Screenplay Review: Driver’s Seat
Written by Steve Freehauf, Driver’s Seat is a full-length thriller screenplay.
In Driver’s Seat, a mysterious stranger interrupts a young man's life and sets for a series of personal challenges, some with tragic results. The story presents a love rollercoaster between Shawn, Annie (Shawn’s girlfriend) and Will (the mysterious stranger), and culminates with a unique version of good vs evil.
Based on the writer’s personal Christian faith, Driver’s Seat is an allegory. It has a “treasure hunt” for scripture references throughout the story, which gives a deeper meaning to the work.
The structure is mostly linear, except for a few flashbacks that provide hints and move the plot forward. The story develops all the time, sometimes in unexpected directions, which creates interest and tension between the characters. There is a steady rise in conflicts, which begins with an encounter with a stranger and ends with a number of murders and entanglements of the protagonists of the plot.
The characters are well written. Each of them has a unique “voice” – they speak differently, their behavior feels natural and based on their backgrounds, and their actions are believable throughout.
Shawn's character is very interesting, and the reader connects with him pretty quickly. Some of his decisions are not entirely clear, especially in the early stages, when all sorts of warning signs don’t cause him to withdraw from the relationship with Will, but rather to laugh with him and accept his strange behavior.
Clearly, Shawn's refusal to bring Will home would have made it difficult for the plot to develop, but it could have made Will’s goals more difficult to achieve.
Will’s character is fascinating. He is strange, but full of charm. Dangerous and mysterious, but also clever. His actions are unpredictable, and his way of thinking is interesting and different. Will seems like the ultimate antagonist, but once the reader begins to know him, he surprises and changes the reader's perception of good and evil.
From the moment she gets to know him at brunch, Annie is fascinated by Will, which makes Shawn jealous and makes it possible to complicate the plot. She knows how to anger Shawn and make him jealous: "I guess I can just hang out with Will?"
Annie's cold attitude towards Saul and Saul's importance to Shawn cause tension between Shawn and Annie, and Will knows how to take advantage of that to get closer to Annie emotionally and physically.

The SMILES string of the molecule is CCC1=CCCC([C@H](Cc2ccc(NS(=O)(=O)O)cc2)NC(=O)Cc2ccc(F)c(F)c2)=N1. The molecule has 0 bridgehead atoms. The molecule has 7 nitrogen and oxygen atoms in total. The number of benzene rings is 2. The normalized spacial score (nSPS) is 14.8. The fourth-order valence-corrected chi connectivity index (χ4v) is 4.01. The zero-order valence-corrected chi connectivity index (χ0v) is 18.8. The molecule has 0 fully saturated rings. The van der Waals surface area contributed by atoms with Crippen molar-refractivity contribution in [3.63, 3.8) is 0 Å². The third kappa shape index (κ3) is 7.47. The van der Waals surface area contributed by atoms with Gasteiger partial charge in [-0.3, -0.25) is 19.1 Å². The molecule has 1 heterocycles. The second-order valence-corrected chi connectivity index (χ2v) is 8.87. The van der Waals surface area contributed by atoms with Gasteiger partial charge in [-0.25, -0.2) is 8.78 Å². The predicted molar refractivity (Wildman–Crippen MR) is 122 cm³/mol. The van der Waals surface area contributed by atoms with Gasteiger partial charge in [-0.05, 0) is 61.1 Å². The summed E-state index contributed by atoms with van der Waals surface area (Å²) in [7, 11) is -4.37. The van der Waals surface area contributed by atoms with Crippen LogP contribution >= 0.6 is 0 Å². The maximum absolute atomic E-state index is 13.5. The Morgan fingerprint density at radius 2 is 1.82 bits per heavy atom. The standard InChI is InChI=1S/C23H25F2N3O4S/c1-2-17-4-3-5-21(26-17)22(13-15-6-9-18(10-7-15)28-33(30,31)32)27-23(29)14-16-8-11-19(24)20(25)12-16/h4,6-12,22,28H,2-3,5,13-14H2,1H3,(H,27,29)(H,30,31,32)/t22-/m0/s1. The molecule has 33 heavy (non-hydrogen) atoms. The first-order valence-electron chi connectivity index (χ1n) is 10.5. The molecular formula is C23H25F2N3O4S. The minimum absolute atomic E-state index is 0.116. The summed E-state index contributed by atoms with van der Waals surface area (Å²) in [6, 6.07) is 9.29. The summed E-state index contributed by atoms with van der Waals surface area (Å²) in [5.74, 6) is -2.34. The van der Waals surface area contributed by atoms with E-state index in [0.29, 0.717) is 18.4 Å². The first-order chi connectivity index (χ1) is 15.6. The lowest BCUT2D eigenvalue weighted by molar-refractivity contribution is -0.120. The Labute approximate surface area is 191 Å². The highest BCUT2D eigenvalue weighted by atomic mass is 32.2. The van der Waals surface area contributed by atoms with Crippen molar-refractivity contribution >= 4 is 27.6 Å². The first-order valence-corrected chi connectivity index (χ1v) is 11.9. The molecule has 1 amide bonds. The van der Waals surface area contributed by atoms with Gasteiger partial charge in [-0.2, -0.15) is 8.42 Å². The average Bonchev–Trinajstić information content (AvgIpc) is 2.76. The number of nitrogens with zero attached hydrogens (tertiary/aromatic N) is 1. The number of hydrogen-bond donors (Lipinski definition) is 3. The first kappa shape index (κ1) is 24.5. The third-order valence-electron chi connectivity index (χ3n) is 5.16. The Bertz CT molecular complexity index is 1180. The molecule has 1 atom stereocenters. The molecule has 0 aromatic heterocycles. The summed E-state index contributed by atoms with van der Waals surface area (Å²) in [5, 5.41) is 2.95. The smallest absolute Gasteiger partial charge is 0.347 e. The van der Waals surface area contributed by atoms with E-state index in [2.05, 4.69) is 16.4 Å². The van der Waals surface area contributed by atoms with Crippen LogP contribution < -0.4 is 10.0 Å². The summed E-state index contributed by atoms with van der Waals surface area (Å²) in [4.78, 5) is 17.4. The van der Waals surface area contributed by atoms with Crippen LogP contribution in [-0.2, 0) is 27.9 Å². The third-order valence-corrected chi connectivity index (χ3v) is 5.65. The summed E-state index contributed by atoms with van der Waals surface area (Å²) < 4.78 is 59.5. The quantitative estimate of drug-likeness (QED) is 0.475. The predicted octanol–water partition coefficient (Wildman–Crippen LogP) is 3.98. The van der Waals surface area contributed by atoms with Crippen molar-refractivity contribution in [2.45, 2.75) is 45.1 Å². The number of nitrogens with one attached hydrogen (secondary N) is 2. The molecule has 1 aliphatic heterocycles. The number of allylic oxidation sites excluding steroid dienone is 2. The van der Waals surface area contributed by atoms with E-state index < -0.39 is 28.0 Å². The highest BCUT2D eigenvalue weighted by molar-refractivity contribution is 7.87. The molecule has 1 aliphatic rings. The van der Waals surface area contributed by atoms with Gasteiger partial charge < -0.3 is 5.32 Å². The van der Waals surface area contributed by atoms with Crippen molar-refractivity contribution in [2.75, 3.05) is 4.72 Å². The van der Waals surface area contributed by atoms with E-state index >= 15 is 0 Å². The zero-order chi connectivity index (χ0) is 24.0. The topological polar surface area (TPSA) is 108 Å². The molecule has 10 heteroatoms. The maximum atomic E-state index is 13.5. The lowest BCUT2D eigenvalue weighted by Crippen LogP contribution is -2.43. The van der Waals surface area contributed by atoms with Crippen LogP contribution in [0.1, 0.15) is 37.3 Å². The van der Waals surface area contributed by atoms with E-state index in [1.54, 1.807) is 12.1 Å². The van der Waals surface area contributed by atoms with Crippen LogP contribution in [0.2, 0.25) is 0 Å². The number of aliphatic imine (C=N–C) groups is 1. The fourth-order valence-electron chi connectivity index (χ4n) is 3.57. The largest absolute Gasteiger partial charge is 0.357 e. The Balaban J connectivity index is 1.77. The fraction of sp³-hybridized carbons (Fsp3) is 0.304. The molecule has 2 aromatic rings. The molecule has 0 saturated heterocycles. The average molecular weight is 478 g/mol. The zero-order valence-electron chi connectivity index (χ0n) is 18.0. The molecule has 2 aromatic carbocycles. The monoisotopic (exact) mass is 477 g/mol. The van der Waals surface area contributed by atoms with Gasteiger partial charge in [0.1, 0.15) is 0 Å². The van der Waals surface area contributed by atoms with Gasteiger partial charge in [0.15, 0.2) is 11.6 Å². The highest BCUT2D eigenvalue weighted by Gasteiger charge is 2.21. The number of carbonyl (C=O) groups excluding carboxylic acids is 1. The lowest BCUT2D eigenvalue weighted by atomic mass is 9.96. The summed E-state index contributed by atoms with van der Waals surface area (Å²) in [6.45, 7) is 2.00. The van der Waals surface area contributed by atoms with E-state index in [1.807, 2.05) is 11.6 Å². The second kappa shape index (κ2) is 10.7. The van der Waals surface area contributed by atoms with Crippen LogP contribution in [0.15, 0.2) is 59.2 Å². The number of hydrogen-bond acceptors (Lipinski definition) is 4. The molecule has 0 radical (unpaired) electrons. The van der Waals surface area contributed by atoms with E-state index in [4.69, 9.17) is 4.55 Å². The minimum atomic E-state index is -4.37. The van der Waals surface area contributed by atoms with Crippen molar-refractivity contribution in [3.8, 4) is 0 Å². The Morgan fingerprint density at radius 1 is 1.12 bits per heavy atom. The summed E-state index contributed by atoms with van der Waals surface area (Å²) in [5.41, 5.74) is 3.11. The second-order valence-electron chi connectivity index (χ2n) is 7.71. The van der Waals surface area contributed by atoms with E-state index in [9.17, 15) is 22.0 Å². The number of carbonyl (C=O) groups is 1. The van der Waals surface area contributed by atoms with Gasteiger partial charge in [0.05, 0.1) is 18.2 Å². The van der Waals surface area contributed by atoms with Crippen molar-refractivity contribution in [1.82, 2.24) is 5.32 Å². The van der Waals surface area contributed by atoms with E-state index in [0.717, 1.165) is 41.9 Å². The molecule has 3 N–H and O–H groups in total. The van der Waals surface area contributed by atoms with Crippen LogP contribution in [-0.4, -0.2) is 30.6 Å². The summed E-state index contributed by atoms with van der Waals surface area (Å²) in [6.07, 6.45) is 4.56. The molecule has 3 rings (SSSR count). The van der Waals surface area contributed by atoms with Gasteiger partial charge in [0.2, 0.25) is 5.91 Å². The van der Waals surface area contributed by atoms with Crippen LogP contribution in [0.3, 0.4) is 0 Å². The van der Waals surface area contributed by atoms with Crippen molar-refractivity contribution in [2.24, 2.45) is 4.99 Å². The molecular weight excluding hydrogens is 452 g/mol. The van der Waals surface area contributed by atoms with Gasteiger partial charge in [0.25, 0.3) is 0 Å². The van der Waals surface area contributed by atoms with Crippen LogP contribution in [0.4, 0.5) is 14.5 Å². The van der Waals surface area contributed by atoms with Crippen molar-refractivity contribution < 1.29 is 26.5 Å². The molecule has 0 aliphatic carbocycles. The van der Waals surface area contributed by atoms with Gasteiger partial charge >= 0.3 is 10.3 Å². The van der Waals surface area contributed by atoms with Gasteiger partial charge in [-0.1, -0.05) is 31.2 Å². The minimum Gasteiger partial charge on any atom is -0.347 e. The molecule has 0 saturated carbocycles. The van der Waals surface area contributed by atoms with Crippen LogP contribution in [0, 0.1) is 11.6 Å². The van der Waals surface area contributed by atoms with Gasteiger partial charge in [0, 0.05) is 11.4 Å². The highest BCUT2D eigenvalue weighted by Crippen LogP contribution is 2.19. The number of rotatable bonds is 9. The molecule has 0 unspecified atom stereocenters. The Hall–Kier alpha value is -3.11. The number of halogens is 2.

Saul, Shawn’s best friend, is a “free spirit” kind of guy, and already at an early stage he is in conflict with Will, which creates interest in what is going to happen between them later.
Another interesting character is Hot Shot, Saul's stepfather (or as the friends call him “Hot Shit”). The problematic connection between Saul and Hot Shot is well shown on the basketball court.
There are moments that feel less natural, such as when Shawn talks to himself in the parking lot, but in general the dialogue is clever and intriguing most of the time. Will’s lines set him up as a mysterious character, making the reader wonder if he’s being sarcastic or totally serious. Either way, he sure knows how to confuse the characters he meets along the way. For example, when Shawn asks him “You never said why you were hanging out back there?” Will replies: “I was waiting for you to ask directions.”
Some of the dialogues are spiced with fine sarcasm. Annie, who naturally tries to understand how Shawn let a complete stranger get into his car (and life), tells Shawn: “Any strange friend of yours is a strange friend of mine!”
Driver’s Seat seems to have all the ingredients of a fascinating independent thriller – a story that opens with a man who has lost the way to his hotel and asks for help from a stranger on the road, which leads to a love triangle, violence and mysterious deaths.
Some of the dialogues could be shortened, and the scenes that contained text messages could easily have turned into phone calls or face-to-face meetings, but overall, the writer’s work is good. Given that this is Freehauf’s first feature screenplay, this is a wonderful and impressive achievement.
The writing is fluid and rhythmic, with excellent peaks of dramatic scenes and lots of mystery surrounding the characters and their background story. The plot is constantly evolving and there is an increase in suspense until the climax and the beautiful closure of Shawn and Will in the car.